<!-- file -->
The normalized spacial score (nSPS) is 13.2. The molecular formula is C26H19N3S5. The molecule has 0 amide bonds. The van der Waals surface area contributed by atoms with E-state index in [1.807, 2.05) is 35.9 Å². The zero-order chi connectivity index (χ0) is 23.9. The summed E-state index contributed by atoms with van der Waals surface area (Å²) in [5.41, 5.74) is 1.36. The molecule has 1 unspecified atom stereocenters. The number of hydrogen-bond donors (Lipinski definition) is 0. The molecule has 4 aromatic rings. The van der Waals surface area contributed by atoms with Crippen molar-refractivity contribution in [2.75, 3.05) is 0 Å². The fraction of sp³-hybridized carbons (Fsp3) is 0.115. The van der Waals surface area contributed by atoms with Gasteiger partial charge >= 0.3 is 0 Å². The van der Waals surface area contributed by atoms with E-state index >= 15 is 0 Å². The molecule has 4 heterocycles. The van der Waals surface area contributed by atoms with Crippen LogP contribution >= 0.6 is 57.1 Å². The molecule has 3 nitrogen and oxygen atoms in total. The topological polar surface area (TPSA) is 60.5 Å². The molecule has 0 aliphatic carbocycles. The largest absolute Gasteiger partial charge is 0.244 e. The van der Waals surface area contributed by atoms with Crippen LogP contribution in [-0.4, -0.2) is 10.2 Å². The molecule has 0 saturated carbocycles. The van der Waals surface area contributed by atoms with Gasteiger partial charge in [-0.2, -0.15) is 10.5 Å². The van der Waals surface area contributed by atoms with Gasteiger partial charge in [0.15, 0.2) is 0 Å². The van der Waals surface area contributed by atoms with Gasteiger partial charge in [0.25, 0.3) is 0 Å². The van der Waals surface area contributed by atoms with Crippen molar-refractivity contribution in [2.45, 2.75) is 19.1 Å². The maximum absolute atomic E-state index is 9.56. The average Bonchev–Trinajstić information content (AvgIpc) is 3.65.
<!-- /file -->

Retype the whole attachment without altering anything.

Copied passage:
The normalized spacial score (nSPS) is 13.2. The molecular formula is C26H19N3S5. The molecule has 0 amide bonds. The van der Waals surface area contributed by atoms with E-state index in [1.807, 2.05) is 35.9 Å². The zero-order chi connectivity index (χ0) is 23.9. The summed E-state index contributed by atoms with van der Waals surface area (Å²) in [5.41, 5.74) is 1.36. The molecule has 1 unspecified atom stereocenters. The number of hydrogen-bond donors (Lipinski definition) is 0. The molecule has 4 aromatic rings. The van der Waals surface area contributed by atoms with Crippen molar-refractivity contribution in [2.75, 3.05) is 0 Å². The fraction of sp³-hybridized carbons (Fsp3) is 0.115. The van der Waals surface area contributed by atoms with Gasteiger partial charge >= 0.3 is 0 Å². The van der Waals surface area contributed by atoms with E-state index >= 15 is 0 Å². The molecule has 4 heterocycles. The van der Waals surface area contributed by atoms with Crippen LogP contribution >= 0.6 is 57.1 Å². The molecule has 3 nitrogen and oxygen atoms in total. The topological polar surface area (TPSA) is 60.5 Å². The molecule has 0 aliphatic carbocycles. The largest absolute Gasteiger partial charge is 0.244 e. The van der Waals surface area contributed by atoms with Crippen LogP contribution in [-0.4, -0.2) is 10.2 Å². The molecule has 0 saturated carbocycles. The van der Waals surface area contributed by atoms with Gasteiger partial charge in [-0.2, -0.15) is 10.5 Å². The van der Waals surface area contributed by atoms with Gasteiger partial charge in [0.15, 0.2) is 0 Å². The van der Waals surface area contributed by atoms with Gasteiger partial charge in [0.25, 0.3) is 0 Å². The van der Waals surface area contributed by atoms with Crippen molar-refractivity contribution in [2.45, 2.75) is 19.1 Å². The maximum absolute atomic E-state index is 9.56. The average Bonchev–Trinajstić information content (AvgIpc) is 3.65.